China earns billions of dollars exporting solar panels that are created using technology invented in Australia. A lot of them end up here.
Which sounds great, until you learn that the panels started being manufactured long after the patents on that technology had expired, meaning Australia earns nothing while China rakes it in.
While there is little money to be earned in the solar manufacturing game — unless you do it on a massive scale — the point here is that Australia used to be world-leading in solar energy creation technology but in recent decades has fallen behind. China now produces 70% of the world’s solar panels while Australia produces 0.3%.
This is bad news, considering the solar market is going to be “bigger than than oil, gas and coal put together,” according to Andrew Blakers, the director of ANU’s Centre for Sustainable Energy Systems.
There’s not only the international market to consider either, as Australia has the highest uptake of rooftop solar in the world, installing roughly 1,000 systems every single day. Wouldn’t it make sense to build some of those here? Here’s what went wrong.
It’s Basically All Our Own Fault
According to the ABC, in the year 2000, we had the largest solar manufacturing plant in the Southern Hemisphere. The University of New South Wales was the place to be if you wanted to study solar technology and the institute was breaking records in energy efficiency, lowering the price of energy to where it could compete with fossil fuels.
However, as the cost of labour and manufacturing was a lot cheaper in China, many of the experts who worked at UNSW and in the solar plant in Sydney decided they could produce solar panels for a fraction of the cost back home.
When they did, and the world started noticing, buying up panels in the millions, Australia did little to stop them. Successive federal and state governments refused to invest, or invested too little, in keeping the burgeoning industry going, shocking when you consider the fact that we subsidise the fossil fuel industry to the tune of $10.3 billion ever year — more than the entire military budget.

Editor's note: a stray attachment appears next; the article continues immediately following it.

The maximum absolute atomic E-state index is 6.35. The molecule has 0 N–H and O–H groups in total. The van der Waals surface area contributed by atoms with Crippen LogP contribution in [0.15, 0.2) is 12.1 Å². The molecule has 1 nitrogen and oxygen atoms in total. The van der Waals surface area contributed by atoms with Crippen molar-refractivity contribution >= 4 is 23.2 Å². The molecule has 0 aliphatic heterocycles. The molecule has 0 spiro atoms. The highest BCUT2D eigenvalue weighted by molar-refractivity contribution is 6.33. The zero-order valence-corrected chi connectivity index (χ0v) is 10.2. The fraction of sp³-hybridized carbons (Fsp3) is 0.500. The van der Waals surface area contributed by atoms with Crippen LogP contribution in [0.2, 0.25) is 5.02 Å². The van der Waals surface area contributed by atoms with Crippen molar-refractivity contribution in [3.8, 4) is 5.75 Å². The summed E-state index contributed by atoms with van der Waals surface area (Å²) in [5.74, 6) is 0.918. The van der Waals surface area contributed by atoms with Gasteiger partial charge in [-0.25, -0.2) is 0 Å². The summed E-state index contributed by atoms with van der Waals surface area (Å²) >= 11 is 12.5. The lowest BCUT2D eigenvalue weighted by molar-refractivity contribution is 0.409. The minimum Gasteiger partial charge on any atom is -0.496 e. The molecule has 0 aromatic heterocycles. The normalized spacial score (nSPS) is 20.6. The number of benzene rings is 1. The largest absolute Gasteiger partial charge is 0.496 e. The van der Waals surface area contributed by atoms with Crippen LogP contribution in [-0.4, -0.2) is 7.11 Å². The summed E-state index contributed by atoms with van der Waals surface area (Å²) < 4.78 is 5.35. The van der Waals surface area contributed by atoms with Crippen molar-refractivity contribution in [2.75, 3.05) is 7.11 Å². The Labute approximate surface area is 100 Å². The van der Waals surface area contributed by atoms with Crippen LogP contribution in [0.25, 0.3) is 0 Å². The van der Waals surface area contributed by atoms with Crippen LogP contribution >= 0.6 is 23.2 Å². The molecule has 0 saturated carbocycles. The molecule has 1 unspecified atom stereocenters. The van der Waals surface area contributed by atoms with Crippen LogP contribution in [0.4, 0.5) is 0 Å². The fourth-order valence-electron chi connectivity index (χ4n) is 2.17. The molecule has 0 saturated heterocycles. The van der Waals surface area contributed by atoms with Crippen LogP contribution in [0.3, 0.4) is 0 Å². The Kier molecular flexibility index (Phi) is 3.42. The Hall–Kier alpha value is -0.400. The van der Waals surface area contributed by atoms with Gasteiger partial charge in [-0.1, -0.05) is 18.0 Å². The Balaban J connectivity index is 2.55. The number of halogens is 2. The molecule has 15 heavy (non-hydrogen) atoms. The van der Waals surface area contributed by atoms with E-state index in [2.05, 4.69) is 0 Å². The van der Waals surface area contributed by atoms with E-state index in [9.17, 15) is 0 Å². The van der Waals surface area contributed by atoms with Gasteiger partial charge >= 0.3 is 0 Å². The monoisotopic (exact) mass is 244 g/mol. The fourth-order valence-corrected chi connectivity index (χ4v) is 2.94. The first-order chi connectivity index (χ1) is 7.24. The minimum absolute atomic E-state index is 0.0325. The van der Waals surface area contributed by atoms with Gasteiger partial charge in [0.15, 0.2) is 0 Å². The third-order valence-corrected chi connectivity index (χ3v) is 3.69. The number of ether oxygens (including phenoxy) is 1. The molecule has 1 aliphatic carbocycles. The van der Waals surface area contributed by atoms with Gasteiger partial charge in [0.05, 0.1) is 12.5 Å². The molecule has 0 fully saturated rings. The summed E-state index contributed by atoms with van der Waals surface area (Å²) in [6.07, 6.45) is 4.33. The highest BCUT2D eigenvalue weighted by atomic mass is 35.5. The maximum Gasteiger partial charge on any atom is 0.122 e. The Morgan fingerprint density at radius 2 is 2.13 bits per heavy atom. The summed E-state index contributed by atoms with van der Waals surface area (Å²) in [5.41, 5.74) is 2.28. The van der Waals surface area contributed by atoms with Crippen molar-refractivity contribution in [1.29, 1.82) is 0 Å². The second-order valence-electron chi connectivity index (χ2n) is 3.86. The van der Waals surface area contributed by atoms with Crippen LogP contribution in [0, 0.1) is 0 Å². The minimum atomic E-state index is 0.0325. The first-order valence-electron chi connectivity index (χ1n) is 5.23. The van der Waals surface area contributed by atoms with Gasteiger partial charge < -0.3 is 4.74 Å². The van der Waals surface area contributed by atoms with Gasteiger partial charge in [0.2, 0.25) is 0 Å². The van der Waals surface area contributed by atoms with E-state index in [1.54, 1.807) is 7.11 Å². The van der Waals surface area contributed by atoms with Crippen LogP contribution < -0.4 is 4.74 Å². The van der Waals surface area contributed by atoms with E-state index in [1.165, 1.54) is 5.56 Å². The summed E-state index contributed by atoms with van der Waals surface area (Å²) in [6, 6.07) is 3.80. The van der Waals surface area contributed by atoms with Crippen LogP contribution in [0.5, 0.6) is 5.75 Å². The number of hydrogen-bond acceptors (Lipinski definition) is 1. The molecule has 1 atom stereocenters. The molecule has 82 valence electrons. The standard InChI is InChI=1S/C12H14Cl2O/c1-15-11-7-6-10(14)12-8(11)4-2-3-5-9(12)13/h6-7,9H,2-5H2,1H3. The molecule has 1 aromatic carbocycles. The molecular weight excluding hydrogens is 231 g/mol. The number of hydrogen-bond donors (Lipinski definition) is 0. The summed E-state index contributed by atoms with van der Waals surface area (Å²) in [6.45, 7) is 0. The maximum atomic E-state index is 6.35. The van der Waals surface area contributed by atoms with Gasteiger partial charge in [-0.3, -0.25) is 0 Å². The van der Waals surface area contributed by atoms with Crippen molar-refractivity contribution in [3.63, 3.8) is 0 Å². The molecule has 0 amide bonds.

In 2009, the solar plant in Sydney shut, effectively wiping out an industry that today could have been world-leading, bringing green jobs and huge growth to the Australian market.
Australia has plans to build massive solar farms in the Northern Territory and Western Australia but to do so, we’ll need panels and those panels will now come from China.
That might not be such a bad thing, however, as the panels themselves are now so cheap that to manufacture them here wouldn’t be cost effective, although it wouldn’t hurt to try.
Instead, Australia can capitalise on the cheap panels and the millions of watts of untapped solar energy that shines down upon us each year to start generating huge amounts of electricity that can be exported overseas.
We’ll need a lot of panels to do it, about 15 times more than we currently have installed, but the benefits to us would be absolutely enormous.